Statute of Limitations
Wisconsin has statutes of limitation on filing lawsuits related to asbestos illnesses. You have just three years from diagnosis to initiate legal action. This means, even though you encountered asbestos decades ago, you can still file a lawsuit within three years of realizing it made you sick.
Similarly, you have just three years from the time of the death of a loved one to file a wrongful death lawsuit and seek justice on their behalf.
Statute of Repose in Construction
Wisconsin has another law that can potentially limit an asbestos exposure victim’s ability to get justice. A construction statute of repose limits a plaintiff to 10 years to file a lawsuit over a personal injury caused by structural defects in construction.
A woman lost her case in 2020 because of this statute. Her husband died after working as a pipefitter building power plants for several Wisconsin power companies.
After appeals on both sides, the Court of Appeals determined that the statute of repose applied in her case and she could not seek damages because ten years had passed.
Cancer and Mesothelioma Care in Wisconsin
Having aggressive cancer like mesothelioma means facing a tough medical battle. You need the best medical team to help fight this devastating disease. If you’ve been diagnosed with mesothelioma, you’ll need care from a top cancer center.
In Wisconsin, the University of Wisconsin Carbone Cancer Center in Madison is a National Cancer Institute-designated comprehensive cancer center. These centers are designated as such for having the most advanced treatments, top-notch research, and experts on staff.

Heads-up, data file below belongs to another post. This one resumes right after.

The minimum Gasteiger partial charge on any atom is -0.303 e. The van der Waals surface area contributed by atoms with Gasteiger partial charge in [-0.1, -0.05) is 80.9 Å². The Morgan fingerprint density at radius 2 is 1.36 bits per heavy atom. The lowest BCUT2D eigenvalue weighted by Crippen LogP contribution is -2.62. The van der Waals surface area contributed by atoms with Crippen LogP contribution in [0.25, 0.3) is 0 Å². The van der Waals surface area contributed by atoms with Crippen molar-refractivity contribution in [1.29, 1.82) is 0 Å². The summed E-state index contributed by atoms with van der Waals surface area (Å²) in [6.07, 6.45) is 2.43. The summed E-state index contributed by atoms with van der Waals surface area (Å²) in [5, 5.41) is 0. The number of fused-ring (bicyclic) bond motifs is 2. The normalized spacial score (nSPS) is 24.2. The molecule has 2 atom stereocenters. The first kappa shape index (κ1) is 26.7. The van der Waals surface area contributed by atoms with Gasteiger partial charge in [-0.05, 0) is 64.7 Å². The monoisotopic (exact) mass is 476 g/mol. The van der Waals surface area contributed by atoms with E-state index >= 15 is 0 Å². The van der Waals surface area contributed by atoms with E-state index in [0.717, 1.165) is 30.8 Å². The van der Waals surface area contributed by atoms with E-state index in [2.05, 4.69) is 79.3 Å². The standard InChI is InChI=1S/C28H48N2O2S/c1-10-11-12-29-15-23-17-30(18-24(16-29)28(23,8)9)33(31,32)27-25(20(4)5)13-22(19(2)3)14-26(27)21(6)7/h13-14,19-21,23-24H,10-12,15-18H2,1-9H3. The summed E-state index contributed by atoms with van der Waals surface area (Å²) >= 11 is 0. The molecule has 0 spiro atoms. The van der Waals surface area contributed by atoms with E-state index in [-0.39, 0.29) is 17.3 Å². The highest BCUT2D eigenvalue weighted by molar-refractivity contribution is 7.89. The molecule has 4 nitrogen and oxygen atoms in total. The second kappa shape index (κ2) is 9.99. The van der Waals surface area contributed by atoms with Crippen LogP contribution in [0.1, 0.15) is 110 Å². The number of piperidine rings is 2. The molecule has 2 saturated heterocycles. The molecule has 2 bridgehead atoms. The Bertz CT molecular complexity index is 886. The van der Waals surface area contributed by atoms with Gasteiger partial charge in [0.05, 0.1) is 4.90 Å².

Find a Wisconsin Mesothelioma Lawyer
When you receive a devastating diagnosis of mesothelioma or lung cancer, you may feel betrayed and outraged. You likely want justice for what happened to you. If so, you need a Wisconsin mesothelioma lawyer to advocate and guide you through the process. With a professional on your side, you have a good chance of getting justice and the compensation you need.Get Your FREE Mesothelioma Packet
Page Written by Rod De Llano, Esquire
Rod De Llano was born and raised in Laredo, Texas. He graduated from Princeton University with a B.A. in Economics, and earned a law degree from the University of Texas. After working for an international law firm for several years, Rod formed a law firm dedicated to representing persons injured by exposure to asbestos products. For over 20 years, Rod has fought for persons diagnosed with asbestos-related diseases such as mesothelioma, lung cancer, and asbestosis. His clients have recovered over $1 billion over the years.